And I wonder why I make such slow progress.

So, I eliminated music from my runs. Which was a really hard thing for me to do. But I completed a two-hour run without music and knew that I would be okay relying on the sound of my breathing and my footsteps.

Once that hurdle was passed, I decided to make a conscious effort to improve form and speed. Doing the same thing in the same way over and over again (slowly in my case) just ensures that you can do that very thing in the same way forever, I realized.

And already I feel much better about my progress this week.

Nice to know that “to teach is to learn” applies to coaching as well.

the ugly: on running

I’m going to call this one ugly because it is.


I woke up Friday morning–the morning I was supposed to complete an 8-mile run–with a nasty bruise on my left calf. Upon further inspection, I realized my knee was also bruised along with the shin of my left leg.

I love my foam roller. It’s made my life infinitely easier. It knocked a minute off my mile time. It’s made me extra-flexible. And it’s solved my life-long knee problems. Seriously. No creaking. No clicking. No stiffness.  Not a drop of pain while I run. I don’t have to wear a brace anymore when I run.

But some days, I seriously look like I’ve been boxing instead of running.

And it hurts. The bruises are tender. And sore.

And they’re ridiculously ugly.

the good, the bad, the ugly

When I started running, I promised myself I would not complain on this blog about it. When I started writing (or at least starting writing a novel), I promised myself I would also not complain about it.

I realized, though, that it gives the illusion that these things are easy and come easy and cause absolutely no pain.

Nothing could be further from the truth.

Both are a personal, mental, physical, spiritual and emotional struggle. Every. Single. Day.

And it’s funny because they hit the exact same sore spots inside of me. The same self-doubts and the same struggles.

I had lunch with a friend a few days ago, and she said something that has made me think. You have to give honor to the pain. She went on to say that she knows that I just want to push forward to forget about it.

Keep moving has been my slogan for about a year and a half.

But I’m not super-human and these things are not easy. So, I want to give myself the space to honor the pain and to be completely honest about how hard these things are.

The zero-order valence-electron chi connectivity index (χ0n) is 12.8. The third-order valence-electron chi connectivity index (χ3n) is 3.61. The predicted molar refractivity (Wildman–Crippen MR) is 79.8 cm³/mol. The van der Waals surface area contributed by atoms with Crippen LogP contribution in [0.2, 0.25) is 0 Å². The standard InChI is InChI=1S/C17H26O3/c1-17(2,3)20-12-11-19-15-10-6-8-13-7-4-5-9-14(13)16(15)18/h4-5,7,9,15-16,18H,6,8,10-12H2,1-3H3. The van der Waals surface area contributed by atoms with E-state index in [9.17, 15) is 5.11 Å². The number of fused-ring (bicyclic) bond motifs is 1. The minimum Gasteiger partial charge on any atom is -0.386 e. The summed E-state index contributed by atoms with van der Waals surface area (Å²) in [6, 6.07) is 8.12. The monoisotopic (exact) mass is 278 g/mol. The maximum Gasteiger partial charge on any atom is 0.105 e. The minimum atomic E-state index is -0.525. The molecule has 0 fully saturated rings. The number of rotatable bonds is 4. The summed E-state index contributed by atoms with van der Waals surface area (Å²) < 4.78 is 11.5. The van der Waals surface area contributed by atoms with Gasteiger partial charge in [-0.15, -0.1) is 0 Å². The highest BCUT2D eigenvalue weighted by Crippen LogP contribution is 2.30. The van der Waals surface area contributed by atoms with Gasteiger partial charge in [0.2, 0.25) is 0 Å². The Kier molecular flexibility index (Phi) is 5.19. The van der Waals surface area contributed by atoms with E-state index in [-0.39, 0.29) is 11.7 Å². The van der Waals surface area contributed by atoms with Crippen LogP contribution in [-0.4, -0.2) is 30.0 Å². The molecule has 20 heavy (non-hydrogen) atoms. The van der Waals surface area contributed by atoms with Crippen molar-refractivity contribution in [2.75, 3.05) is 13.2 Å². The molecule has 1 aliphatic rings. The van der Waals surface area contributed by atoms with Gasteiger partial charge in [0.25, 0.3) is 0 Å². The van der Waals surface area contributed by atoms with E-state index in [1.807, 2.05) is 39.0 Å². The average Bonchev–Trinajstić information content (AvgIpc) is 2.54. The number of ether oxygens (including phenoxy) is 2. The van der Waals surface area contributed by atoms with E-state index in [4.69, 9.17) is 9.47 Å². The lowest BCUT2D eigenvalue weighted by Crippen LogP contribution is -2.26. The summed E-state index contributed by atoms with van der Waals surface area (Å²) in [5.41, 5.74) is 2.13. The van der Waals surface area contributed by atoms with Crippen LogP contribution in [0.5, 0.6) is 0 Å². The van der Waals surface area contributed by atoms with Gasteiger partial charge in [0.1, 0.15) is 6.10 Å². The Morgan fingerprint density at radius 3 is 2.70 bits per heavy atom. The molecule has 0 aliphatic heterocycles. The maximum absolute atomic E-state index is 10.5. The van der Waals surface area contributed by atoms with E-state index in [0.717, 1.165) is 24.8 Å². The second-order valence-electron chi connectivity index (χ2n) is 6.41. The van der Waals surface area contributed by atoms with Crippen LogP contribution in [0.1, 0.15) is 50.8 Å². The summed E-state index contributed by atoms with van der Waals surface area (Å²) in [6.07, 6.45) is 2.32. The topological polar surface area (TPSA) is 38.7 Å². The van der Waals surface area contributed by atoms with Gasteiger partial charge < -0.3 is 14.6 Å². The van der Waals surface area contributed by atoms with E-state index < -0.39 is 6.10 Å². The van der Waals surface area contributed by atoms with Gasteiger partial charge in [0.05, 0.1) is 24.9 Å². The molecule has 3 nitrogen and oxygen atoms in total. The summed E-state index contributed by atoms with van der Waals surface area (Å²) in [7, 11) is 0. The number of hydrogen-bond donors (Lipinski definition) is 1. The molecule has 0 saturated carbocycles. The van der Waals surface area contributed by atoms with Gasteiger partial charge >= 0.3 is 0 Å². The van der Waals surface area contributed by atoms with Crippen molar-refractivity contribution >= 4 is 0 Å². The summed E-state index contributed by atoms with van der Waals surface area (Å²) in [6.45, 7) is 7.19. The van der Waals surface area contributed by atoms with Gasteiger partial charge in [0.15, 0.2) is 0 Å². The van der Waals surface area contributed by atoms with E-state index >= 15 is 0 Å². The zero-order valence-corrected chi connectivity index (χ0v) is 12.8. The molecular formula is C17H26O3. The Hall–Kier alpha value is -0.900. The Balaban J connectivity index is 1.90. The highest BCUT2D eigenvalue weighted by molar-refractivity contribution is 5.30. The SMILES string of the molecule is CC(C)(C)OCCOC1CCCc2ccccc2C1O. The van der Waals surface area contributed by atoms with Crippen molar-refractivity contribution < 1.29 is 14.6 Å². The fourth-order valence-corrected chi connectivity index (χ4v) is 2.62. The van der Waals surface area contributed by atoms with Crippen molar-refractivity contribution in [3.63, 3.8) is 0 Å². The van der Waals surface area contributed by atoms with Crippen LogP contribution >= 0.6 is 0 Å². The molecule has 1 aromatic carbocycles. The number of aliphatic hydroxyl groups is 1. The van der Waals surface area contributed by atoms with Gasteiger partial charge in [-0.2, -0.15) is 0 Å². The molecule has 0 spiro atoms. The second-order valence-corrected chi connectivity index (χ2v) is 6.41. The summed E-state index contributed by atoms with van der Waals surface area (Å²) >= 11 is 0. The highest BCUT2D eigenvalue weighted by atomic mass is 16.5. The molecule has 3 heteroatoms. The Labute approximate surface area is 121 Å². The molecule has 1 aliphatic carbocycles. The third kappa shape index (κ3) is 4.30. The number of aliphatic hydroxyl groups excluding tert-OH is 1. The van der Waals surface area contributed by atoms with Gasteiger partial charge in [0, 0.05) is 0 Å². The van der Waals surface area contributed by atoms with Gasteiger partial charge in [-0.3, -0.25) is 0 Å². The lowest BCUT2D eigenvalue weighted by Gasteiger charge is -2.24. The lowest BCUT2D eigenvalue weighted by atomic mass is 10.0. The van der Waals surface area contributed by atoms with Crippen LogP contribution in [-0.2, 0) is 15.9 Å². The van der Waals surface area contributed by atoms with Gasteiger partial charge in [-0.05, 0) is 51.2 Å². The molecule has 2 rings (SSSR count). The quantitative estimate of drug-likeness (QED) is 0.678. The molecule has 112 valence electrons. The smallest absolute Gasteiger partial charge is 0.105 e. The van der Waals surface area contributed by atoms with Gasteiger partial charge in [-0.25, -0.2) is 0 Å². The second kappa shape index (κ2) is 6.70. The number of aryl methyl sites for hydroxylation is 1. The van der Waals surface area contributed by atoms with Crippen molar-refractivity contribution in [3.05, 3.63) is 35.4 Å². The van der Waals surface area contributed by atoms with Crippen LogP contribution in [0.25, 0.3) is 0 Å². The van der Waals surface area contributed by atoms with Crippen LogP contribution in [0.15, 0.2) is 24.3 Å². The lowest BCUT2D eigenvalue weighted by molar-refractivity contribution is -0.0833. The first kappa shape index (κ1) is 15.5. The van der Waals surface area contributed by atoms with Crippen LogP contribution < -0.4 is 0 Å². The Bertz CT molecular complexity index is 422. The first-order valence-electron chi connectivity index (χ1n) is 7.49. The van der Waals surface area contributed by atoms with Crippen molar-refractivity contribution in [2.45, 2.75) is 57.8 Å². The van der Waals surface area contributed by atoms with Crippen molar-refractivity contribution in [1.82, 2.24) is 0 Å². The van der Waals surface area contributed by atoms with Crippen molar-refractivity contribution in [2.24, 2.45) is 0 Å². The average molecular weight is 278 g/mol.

on running: the baseball on my table

Someone asked me the other day why there’s a baseball on my dining room table. I need it to run. And the conversation went on from there, so I didn’t really get to explain why.

But there’s a very simple explanation.

As I sit at the table, I put the baseball on the floor and use it to massage the bottom of my feet. I read somewhere to use a golf ball, but I don’t have golf balls lying around my house. Baseballs, though. I have plenty of. When I started running with the Frees, I was a little concerned about the lack of arch support.

The baseball is a great way to relax those muscles, though. To stretch them out. And it feels really good after a run.

So…that’s why there’s a baseball on my dining room table.

new obsessions

I’m not a name-brand person. I hate clothes and I hate shoes. My general goal is to shop for either of these things in the easiest, fastest, cheapest way possible. So, I’m a little surprised that I’m absolutely obsessed with Nike. First, their stuff (especially their shoes) is ridiculously expensive (at least to me). I have been lucky enough to have gift cards for all of my purchases thus far. The thing is I went into a Footlocker and tried on the Nike Free Trainers and absolutely fell in love. I was hesitant at first to buy Frees because they have very little support, and I read that it could cause some damage to leg muscles. Not only has it not done that, but my running stride has improved dramatically along with my running times. Add to that, their Dry-Fit clothing, and I’m absolutely in heaven.

My other current obsession is also a surprise to me. I am a coffee addict. I absolutely love it. I like the caffeine. And I like coffee itself. The taste. The smell. About a week ago, I bought a box of Yerba Mate. And I don’t think I’ve brewed a pot of coffee since that moment. It’s probably all in my mind, but it doesn’t feel nearly as harsh to my body, and I get the same caffeine lift. I’m eagerly awaiting the loose leaf that I ordered.